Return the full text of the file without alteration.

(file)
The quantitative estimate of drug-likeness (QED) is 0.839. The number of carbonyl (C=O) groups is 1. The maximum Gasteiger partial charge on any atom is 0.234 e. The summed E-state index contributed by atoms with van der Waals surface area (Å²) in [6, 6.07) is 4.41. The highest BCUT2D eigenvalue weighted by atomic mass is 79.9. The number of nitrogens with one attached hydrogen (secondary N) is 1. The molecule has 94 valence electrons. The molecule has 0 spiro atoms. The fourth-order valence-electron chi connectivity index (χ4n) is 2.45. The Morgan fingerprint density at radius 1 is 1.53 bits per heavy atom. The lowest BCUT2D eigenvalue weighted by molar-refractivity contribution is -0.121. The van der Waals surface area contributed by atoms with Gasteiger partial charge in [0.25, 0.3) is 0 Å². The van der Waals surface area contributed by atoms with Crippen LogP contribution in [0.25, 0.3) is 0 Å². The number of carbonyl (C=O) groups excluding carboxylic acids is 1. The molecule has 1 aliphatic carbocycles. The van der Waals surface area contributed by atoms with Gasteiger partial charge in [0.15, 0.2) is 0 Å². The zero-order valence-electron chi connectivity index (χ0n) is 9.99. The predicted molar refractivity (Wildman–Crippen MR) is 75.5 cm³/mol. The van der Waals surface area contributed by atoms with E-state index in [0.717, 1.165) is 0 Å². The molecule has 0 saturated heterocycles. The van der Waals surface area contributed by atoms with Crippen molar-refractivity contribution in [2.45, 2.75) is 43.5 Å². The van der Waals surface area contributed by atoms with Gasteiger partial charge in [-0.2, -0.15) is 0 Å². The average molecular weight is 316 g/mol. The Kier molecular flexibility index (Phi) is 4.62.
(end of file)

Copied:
The quantitative estimate of drug-likeness (QED) is 0.839. The number of carbonyl (C=O) groups is 1. The maximum Gasteiger partial charge on any atom is 0.234 e. The summed E-state index contributed by atoms with van der Waals surface area (Å²) in [6, 6.07) is 4.41. The highest BCUT2D eigenvalue weighted by atomic mass is 79.9. The number of nitrogens with one attached hydrogen (secondary N) is 1. The molecule has 94 valence electrons. The molecule has 0 spiro atoms. The fourth-order valence-electron chi connectivity index (χ4n) is 2.45. The Morgan fingerprint density at radius 1 is 1.53 bits per heavy atom. The lowest BCUT2D eigenvalue weighted by molar-refractivity contribution is -0.121. The van der Waals surface area contributed by atoms with Gasteiger partial charge in [0.25, 0.3) is 0 Å². The van der Waals surface area contributed by atoms with Crippen LogP contribution in [0.25, 0.3) is 0 Å². The number of carbonyl (C=O) groups excluding carboxylic acids is 1. The molecule has 1 aliphatic carbocycles. The van der Waals surface area contributed by atoms with Gasteiger partial charge in [0.15, 0.2) is 0 Å². The zero-order valence-electron chi connectivity index (χ0n) is 9.99. The predicted molar refractivity (Wildman–Crippen MR) is 75.5 cm³/mol. The van der Waals surface area contributed by atoms with E-state index in [0.717, 1.165) is 0 Å². The molecule has 0 saturated heterocycles. The van der Waals surface area contributed by atoms with Crippen molar-refractivity contribution in [2.45, 2.75) is 43.5 Å². The van der Waals surface area contributed by atoms with Gasteiger partial charge in [-0.2, -0.15) is 0 Å². The average molecular weight is 316 g/mol. The Kier molecular flexibility index (Phi) is 4.62.